"An attempt by any outside forces to gain control of the Persian Gulf region will be regarded as an assault on the vital interests of the United States. It will be repelled by use of any means necessary, including the use of force."

That's the basic Carter Doctrine: simple, direct, tough and unambigious. Had it been left at that in the president's State of the Union message last January, it might even have been taken as the clear signal it was supposed to be.

But it wasn't left at that. In addition to the economic "penalties" for the Soviets' Afghanistan invasion and the Olympic boycott, the administration's signal-senders offered one, immediate, attention-grabbing military measure. Carter would call on Congress for authority to reinstitute the draft.

When you look at what's happened with that proposal -- and at what practical purpose it would serve in speeding mobilization in an emergency -- you have to wonder whether the net effect may not be to undercut rather than reinforce the Carter Doctrine's intended demonstrtion of American resolve military readiness.

The president did not just talk about registration as such. While he expressed a "hope" that current defense needs could be met without actually resorting to conscription, he warned that "we. must be prepared for that possibility." The resulting outcry was predictable; only a few months earlier, Congress had resoundingly defeated the same sort of pre-mobilization registration plan.

So it was hardly surprising that the registration/draft issue should become an instant campaign issue -- with most major candidates, Republican as well as Democrat, solidly opposed. What sort of signal was that?

Women were to be included in the Carter proposal and so quite a different issue flared up -- an issue with no particular relation to any "clear and present danger to our national security."

Though polls showed the general public favorable to the idea of registration as a matter of principle, little enthusiasm was detected among the potential 19- and 20-year-old registrants. Anti-draft movements flowered, nourished by pacifist groups and the remnants of the Vietnam anti-war movements. The administration wobbled; delays set in; there were even reports of second thoughts from the Carter high command about the whole idea.

In Congress, there was brisk debate when the measure finally reached the floor, barely surviving a close House committee vote. In the Senate, a brief filibuster flared. Though the controversial inclusion of women was ultimately removed, the American Civil Liberties Union has taken that issue to the courts in a way that could conceivably invalidate the whole law.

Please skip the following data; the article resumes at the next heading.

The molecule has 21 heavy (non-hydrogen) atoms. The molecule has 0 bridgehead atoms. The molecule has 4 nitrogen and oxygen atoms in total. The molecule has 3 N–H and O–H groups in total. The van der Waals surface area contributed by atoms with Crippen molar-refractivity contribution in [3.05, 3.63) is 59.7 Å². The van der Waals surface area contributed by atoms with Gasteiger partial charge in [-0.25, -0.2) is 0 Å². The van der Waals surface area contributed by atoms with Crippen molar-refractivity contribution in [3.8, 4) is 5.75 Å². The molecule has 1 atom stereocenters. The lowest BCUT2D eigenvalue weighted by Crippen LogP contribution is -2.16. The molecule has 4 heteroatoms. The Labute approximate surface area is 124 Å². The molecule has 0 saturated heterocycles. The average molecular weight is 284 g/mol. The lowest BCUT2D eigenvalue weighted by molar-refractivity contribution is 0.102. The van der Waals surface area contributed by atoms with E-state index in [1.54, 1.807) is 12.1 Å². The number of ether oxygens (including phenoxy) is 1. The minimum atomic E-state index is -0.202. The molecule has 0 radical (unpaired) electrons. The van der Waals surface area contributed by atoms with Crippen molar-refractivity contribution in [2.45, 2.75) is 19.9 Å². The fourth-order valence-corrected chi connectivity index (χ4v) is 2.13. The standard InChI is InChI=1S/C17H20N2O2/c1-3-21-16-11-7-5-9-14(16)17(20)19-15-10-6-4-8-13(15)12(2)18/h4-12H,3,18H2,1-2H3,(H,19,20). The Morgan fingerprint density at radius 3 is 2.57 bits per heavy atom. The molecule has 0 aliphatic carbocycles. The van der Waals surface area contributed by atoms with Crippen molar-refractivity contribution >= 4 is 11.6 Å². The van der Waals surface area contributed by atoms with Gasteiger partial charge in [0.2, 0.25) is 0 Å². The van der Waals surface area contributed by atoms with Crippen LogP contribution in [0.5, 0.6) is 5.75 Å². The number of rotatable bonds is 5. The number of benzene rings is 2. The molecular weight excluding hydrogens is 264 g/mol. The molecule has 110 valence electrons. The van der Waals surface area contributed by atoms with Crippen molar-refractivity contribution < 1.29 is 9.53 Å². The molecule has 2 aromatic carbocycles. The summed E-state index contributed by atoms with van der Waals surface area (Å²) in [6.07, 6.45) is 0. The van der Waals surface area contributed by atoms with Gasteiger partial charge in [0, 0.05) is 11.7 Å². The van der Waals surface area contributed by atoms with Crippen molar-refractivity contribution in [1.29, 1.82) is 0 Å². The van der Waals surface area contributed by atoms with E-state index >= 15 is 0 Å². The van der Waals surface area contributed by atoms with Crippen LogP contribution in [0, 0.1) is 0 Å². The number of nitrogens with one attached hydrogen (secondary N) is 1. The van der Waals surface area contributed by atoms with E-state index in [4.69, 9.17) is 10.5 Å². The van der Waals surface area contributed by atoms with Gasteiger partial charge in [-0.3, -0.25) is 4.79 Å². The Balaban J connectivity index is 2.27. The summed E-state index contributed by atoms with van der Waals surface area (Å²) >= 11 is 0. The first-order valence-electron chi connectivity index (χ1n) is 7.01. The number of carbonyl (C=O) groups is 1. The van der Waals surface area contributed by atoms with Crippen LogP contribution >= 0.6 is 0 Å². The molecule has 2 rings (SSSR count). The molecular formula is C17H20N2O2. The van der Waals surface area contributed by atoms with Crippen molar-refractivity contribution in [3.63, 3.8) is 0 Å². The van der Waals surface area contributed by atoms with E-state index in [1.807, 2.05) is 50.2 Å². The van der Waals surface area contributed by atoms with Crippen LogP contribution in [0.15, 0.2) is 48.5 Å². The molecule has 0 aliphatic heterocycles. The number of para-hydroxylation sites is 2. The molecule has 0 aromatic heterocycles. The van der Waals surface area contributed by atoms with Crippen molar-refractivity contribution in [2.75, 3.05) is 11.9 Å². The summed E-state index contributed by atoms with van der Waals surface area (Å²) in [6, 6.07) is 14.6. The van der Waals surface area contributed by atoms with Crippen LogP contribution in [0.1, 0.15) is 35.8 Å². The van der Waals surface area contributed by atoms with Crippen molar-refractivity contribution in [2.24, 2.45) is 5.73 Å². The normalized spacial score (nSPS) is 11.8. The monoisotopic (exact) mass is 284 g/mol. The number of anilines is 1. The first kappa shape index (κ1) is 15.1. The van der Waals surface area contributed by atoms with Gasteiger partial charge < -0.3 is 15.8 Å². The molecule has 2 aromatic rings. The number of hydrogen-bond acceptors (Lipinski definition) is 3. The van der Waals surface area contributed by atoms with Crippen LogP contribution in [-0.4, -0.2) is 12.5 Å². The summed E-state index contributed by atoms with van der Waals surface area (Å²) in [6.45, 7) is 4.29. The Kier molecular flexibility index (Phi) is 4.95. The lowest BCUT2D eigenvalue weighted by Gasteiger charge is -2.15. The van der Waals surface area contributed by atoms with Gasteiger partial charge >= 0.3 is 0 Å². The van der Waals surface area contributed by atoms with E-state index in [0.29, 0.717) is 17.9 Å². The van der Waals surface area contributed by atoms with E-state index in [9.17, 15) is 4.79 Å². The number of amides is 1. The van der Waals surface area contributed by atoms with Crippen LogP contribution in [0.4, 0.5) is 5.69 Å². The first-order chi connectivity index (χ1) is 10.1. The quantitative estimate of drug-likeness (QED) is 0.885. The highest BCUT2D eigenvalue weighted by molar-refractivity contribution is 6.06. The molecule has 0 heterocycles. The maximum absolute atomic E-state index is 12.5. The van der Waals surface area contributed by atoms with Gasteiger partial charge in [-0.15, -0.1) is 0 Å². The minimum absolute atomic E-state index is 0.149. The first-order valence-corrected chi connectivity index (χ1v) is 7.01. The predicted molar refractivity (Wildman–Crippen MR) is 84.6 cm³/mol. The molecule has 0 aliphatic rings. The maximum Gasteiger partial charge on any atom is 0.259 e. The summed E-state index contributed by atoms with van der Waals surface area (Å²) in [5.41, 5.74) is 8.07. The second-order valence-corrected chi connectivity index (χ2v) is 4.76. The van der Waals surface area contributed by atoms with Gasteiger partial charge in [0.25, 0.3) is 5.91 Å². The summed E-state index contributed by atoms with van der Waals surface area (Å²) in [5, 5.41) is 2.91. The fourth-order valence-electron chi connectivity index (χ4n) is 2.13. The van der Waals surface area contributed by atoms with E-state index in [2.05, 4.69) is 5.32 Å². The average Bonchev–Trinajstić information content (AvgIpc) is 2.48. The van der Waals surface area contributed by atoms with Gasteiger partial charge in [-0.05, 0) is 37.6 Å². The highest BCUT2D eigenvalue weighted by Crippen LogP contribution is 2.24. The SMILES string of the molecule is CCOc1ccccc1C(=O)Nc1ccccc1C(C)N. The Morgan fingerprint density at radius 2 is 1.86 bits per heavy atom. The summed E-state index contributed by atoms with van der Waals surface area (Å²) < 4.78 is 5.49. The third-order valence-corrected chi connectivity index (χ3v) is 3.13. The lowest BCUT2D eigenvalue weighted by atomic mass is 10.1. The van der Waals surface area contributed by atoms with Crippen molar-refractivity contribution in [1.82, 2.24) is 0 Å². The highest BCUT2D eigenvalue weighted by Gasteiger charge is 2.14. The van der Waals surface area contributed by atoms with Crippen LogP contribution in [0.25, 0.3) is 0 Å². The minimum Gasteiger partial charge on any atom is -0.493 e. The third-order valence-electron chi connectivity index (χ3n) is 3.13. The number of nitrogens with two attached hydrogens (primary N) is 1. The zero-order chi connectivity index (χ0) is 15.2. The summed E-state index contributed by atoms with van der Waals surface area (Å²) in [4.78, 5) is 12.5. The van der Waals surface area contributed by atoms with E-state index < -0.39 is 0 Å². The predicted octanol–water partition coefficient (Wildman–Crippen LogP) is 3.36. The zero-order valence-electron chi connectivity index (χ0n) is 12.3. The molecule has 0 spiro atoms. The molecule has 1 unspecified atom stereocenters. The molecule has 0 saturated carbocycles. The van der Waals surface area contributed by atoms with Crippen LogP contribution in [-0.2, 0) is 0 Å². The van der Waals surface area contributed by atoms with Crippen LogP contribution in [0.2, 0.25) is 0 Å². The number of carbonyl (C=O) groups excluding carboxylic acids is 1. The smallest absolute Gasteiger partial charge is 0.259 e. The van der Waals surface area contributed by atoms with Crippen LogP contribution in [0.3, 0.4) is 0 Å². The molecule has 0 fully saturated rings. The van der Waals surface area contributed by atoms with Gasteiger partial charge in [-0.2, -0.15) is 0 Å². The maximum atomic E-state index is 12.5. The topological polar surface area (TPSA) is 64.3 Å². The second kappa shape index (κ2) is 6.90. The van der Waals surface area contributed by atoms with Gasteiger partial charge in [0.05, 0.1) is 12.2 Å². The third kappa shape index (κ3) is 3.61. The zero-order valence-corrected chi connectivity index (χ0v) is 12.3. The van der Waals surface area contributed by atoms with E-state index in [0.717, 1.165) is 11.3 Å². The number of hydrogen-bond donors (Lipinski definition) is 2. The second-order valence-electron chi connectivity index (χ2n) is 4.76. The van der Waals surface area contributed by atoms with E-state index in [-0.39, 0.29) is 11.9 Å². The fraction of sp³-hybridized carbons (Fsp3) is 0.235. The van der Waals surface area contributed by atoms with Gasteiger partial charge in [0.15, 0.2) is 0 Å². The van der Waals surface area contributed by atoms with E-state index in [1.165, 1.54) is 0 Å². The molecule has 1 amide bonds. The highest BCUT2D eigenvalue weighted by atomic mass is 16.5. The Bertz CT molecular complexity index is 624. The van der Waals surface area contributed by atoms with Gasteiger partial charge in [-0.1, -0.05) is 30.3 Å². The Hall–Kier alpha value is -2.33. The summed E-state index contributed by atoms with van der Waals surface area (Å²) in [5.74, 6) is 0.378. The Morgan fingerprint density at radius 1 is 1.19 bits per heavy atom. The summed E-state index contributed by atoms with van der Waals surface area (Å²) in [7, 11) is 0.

It is true that draft registration was not the only military measure involve involved in the effort to give force to the Carter Doctrine. The president announced plans to pre-position supply ships in the Persian Gulf area; a new rapid deployment force is in the works. But the target date for much of this buildup is several years hence.

And it is also true that the registration program will proceed this summer. But there is at least some reason to ask what difference it will make. Before the president officially decided in favor of the plan, you could get a convincing argument at high levels in the Pentagon that registration would not hasten an actual draft in an emergency for a rather simple reason: it would take just as long to make room for draftees in existing training facilities as it would take to register and draft them.

Today, the same officials who were expressing deep reservations only a little more than six months ago are gamely coming up with reasons for thinking that, after all, "Why not?"

"It's one less thing to worry about if we do have to go to a draft," says one. "Snow or bad weather could foul up registration when you needed it in a hurry -- or the time for it might come when there was a shortage of gasoline.

This was we'll have the registration lists in hand."

Well, the chance of snow this summer is certainly unlikely, and gas lines do not seem probable. The best estimate is that most eligibles will dutifully show up at post offices to register their names and addresses without a fuss; the penalties for noncompliance are stiff.

But you still have to wonder whether either our allies or our adversaries will be much impressed. Still more profoundly do you have to question the strategic wisdom of this sort of semaphore approach to the conduct of foreign policy -- of running things up flagpoles when the people whose attention you most want to attract are unlikely even to notice, and still less likely to salute.